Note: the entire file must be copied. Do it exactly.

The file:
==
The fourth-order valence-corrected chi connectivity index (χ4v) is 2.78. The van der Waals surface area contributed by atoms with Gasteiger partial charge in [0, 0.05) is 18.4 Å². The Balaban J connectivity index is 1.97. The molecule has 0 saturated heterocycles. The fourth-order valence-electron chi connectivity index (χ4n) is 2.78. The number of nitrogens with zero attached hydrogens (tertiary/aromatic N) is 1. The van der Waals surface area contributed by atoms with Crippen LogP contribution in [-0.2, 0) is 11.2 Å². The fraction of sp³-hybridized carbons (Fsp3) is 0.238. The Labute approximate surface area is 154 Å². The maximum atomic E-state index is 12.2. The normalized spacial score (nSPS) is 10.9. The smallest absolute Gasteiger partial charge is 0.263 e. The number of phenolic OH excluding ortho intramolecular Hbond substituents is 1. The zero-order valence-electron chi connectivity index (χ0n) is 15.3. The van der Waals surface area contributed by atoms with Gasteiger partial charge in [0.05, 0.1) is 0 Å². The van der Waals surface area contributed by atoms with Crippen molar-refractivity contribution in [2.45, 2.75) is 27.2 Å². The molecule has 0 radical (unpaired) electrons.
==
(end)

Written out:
The fourth-order valence-corrected chi connectivity index (χ4v) is 2.78. The van der Waals surface area contributed by atoms with Gasteiger partial charge in [0, 0.05) is 18.4 Å². The Balaban J connectivity index is 1.97. The molecule has 0 saturated heterocycles. The fourth-order valence-electron chi connectivity index (χ4n) is 2.78. The number of nitrogens with zero attached hydrogens (tertiary/aromatic N) is 1. The van der Waals surface area contributed by atoms with Crippen LogP contribution in [-0.2, 0) is 11.2 Å². The fraction of sp³-hybridized carbons (Fsp3) is 0.238. The Labute approximate surface area is 154 Å². The maximum atomic E-state index is 12.2. The normalized spacial score (nSPS) is 10.9. The smallest absolute Gasteiger partial charge is 0.263 e. The number of phenolic OH excluding ortho intramolecular Hbond substituents is 1. The zero-order valence-electron chi connectivity index (χ0n) is 15.3. The van der Waals surface area contributed by atoms with Gasteiger partial charge in [0.05, 0.1) is 0 Å². The van der Waals surface area contributed by atoms with Crippen molar-refractivity contribution in [2.45, 2.75) is 27.2 Å². The molecule has 0 radical (unpaired) electrons.